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Mary Decker, Zola Budd reunite for documentary on controversial collision

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The two main actors in one of the biggest dramas at the 1984 Los Angeles Games recently reunited to film a documentary chronicling their controversial race.

American Mary Decker, 26, was the gold-medal favorite in the women’s 3,000m race, and she was expected to be challenged by Zola Budd, an 18-year-old barefoot runner from South Africa who controversially received British citizenship earlier that year. She applied for the citizenship on the basis of her grandfather being British because South Africa at the time was banned from the Olympics due to apartheid.

Decker led most of the way, but about halfway through, she tripped over Budd’s feet. Speculation began immediately over whether Budd intentionally stepped in front of Decker. Regardless, Decker could not finish the race and Budd let up amidst booing in the stadium and finished seventh. Maricica Puica of Romania won gold.

The 90-minute film, titled “The Fall,” is Decker and Budd’s first reunion in more than 30 years. It will premiere in London on July 27 and be shown across the U.K. beginning July 29, also airing on Sky Atlantic.

“I knew making this film would be opening up the black box in my mind which I haven’t opened since that day,” Budd told Variety.com. “I thought it was time.”

“I still think about that race every day. Making this film has been cathartic,” Decker said.

Here’s a trailer for the film:

And you can watch the full race from the 1984 Games here.

Budd now lives in the U.S. and goes by her married name, Zola Pieterse. She is an assistant cross country and track and field coach at Coastal Carolina, and is still an avid runner herself. In March, she finished a 10,000-meter run in under 39 minutes and beat the next finisher by more than 30 seconds.

Decker now lives in Oregon and goes by her married name, Mary Slaney. She suffers from arthritis but stays competitive with an ElliptiGo, which is a combination of an elliptical machine and bicycle.

MORE: Zola Budd, 47, dominates college runners in 5K

Paris 2024 bid committee caught touring Los Angeles venues (video)

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Los Angeles is considered to be a front-runner in the bidding race to host the 2024 Summer Olympics. Paris is thought to be a strong contender as well.

And it appears as if leaders of the Paris 2024 bid are checking out their competition.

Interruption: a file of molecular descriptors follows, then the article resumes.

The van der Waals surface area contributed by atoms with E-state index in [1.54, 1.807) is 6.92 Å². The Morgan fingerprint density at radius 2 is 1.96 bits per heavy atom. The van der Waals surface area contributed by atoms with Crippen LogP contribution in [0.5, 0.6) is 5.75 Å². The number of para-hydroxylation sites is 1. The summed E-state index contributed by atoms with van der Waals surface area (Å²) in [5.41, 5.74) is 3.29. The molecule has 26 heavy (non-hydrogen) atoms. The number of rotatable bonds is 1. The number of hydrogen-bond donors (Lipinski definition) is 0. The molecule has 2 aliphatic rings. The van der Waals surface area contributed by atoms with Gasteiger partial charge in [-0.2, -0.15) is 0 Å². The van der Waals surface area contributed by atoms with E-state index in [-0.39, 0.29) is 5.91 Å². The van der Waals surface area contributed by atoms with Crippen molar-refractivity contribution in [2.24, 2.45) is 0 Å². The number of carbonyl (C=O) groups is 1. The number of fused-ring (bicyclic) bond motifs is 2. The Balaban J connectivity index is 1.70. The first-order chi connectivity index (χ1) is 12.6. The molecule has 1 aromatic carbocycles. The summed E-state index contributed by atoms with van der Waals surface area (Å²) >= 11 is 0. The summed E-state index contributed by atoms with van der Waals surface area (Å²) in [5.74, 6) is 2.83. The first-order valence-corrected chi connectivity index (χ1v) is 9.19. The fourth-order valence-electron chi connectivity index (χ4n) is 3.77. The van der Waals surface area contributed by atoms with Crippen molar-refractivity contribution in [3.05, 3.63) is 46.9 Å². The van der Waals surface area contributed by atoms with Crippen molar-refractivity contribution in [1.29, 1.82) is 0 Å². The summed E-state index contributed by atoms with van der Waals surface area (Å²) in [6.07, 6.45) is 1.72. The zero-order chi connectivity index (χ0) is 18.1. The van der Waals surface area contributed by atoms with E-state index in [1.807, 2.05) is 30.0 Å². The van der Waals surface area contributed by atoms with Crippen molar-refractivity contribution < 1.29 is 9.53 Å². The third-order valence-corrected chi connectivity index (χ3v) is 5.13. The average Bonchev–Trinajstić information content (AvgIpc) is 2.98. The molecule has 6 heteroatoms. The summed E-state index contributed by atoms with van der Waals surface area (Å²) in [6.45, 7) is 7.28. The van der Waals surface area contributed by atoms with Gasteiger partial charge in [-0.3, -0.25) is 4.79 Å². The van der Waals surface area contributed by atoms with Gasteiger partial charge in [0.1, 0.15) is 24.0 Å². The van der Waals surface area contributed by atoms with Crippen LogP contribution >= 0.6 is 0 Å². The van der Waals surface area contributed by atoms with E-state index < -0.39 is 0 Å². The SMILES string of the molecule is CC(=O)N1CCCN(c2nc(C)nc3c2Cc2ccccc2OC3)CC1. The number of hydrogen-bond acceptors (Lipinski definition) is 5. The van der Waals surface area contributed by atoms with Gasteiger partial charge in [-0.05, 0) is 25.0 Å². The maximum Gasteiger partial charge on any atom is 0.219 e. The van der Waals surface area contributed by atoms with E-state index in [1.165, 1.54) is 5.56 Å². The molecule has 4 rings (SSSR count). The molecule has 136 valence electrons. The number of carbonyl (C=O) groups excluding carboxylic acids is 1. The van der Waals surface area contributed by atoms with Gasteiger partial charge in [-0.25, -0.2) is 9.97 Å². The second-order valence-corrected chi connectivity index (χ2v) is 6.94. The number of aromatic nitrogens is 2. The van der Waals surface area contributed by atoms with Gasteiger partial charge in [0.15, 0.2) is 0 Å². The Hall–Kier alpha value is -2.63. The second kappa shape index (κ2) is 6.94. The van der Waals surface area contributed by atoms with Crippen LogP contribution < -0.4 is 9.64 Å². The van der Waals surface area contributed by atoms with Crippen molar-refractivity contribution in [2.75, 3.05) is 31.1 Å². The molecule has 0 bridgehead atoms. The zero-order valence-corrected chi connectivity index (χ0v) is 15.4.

According to NBC Los Angeles and the L.A. Times, the rival bidders spent time Wednesday taking pictures and recording video of venues on the University of Southern California campus.

“While surprising, we have no objection to Paris 2024 leaders wanting to tour our venues because they are not secrets,” LA 2024 spokesman Jeff Millman said.

Rome and Budapest are also bidding on the 2024 Games. The IOC will announce the winner at its conference in Lima, Peru, in September 2017.

NBC Los Angeles caught the Paris bid committee on camera:

MORE: Will Ferrell, Olympic champions star in LA 2024 bid video

Los Angeles 2024 Olympic bid logo, slogan unveiled (video)

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The Los Angeles 2024 Olympic bid logo and slogan — “Follow the sun” — were unveiled Tuesday evening.

An updated bid plan with proposed venues for all sports is detailed here.

“The soaring figure of the logo is a symbol of athletes reaching for their dreams, the original Spanish name for Los Angeles ‘the City of Angels,’ and the Angeleno spirit of optimism and progress that defines Southern California,” LA 2024 said in a press release.

“The figure is illuminated, lifted and empowered by the rays of the sun, which emanate from a sparkling point of light at the figure’s heart — a palette of colors often seen in the city sky both at dawn and sunset. The sun itself, which LA calls its brightest star, inspires LA 2024’s slogan, Follow the Sun.”

Los Angeles is bidding against Budapest, Paris and Rome for the 2024 Games.

International Olympic Committee members will vote in September 2017 to determine the 2024 Olympic host. The host city’s official Olympic logo can be different from its bid logo.

The U.S. is in the midst of its longest stretch between hosting Olympics since the gap between Los Angeles 1932 and the Squaw Valley 1960 Winter Games.

It last hosted a Summer Olympics in 1996 (Atlanta) and a Winter Olympics in 2002 (Salt Lake City).

Below is the bid logo, followed by the original Los Angeles 2024 bid logo (if you want to call it that) when the bid was announced last summer, replacing the failed Boston 2024 Olympic bid.

Then, the previous two Los Angeles Olympic logos — 1932 and 1984.

MORE: 2024 Olympics coverage

Los Angeles 2024 Olympic bid logo

Los Angeles 2024 logo

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